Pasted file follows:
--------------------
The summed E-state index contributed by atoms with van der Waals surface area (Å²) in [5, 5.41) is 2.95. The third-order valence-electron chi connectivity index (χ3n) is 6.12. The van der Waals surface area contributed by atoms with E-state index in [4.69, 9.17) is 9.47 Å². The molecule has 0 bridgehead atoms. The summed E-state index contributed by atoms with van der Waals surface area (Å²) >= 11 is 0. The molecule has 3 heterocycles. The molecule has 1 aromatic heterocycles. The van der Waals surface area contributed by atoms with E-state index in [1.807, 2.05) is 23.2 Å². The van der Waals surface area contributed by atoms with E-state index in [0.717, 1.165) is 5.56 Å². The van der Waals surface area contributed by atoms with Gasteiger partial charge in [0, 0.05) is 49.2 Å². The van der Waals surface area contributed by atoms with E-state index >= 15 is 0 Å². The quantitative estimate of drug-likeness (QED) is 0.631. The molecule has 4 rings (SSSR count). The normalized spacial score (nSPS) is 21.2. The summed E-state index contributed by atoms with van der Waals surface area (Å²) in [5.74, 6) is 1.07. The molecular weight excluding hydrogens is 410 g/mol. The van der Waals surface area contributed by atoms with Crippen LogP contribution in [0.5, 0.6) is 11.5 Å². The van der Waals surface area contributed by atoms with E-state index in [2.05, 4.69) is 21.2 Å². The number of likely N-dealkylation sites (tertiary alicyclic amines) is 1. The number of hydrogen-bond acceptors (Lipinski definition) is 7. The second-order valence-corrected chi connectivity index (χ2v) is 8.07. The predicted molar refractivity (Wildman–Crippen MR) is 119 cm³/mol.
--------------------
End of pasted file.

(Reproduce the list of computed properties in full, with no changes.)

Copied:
The summed E-state index contributed by atoms with van der Waals surface area (Å²) in [5, 5.41) is 2.95. The third-order valence-electron chi connectivity index (χ3n) is 6.12. The van der Waals surface area contributed by atoms with E-state index in [4.69, 9.17) is 9.47 Å². The molecule has 0 bridgehead atoms. The summed E-state index contributed by atoms with van der Waals surface area (Å²) >= 11 is 0. The molecule has 3 heterocycles. The molecule has 1 aromatic heterocycles. The van der Waals surface area contributed by atoms with E-state index in [1.807, 2.05) is 23.2 Å². The van der Waals surface area contributed by atoms with E-state index in [0.717, 1.165) is 5.56 Å². The van der Waals surface area contributed by atoms with Gasteiger partial charge in [0, 0.05) is 49.2 Å². The van der Waals surface area contributed by atoms with E-state index >= 15 is 0 Å². The quantitative estimate of drug-likeness (QED) is 0.631. The molecule has 4 rings (SSSR count). The normalized spacial score (nSPS) is 21.2. The summed E-state index contributed by atoms with van der Waals surface area (Å²) in [5.74, 6) is 1.07. The molecular weight excluding hydrogens is 410 g/mol. The van der Waals surface area contributed by atoms with Crippen LogP contribution in [0.5, 0.6) is 11.5 Å². The van der Waals surface area contributed by atoms with E-state index in [2.05, 4.69) is 21.2 Å². The number of likely N-dealkylation sites (tertiary alicyclic amines) is 1. The number of hydrogen-bond acceptors (Lipinski definition) is 7. The second-order valence-corrected chi connectivity index (χ2v) is 8.07. The predicted molar refractivity (Wildman–Crippen MR) is 119 cm³/mol.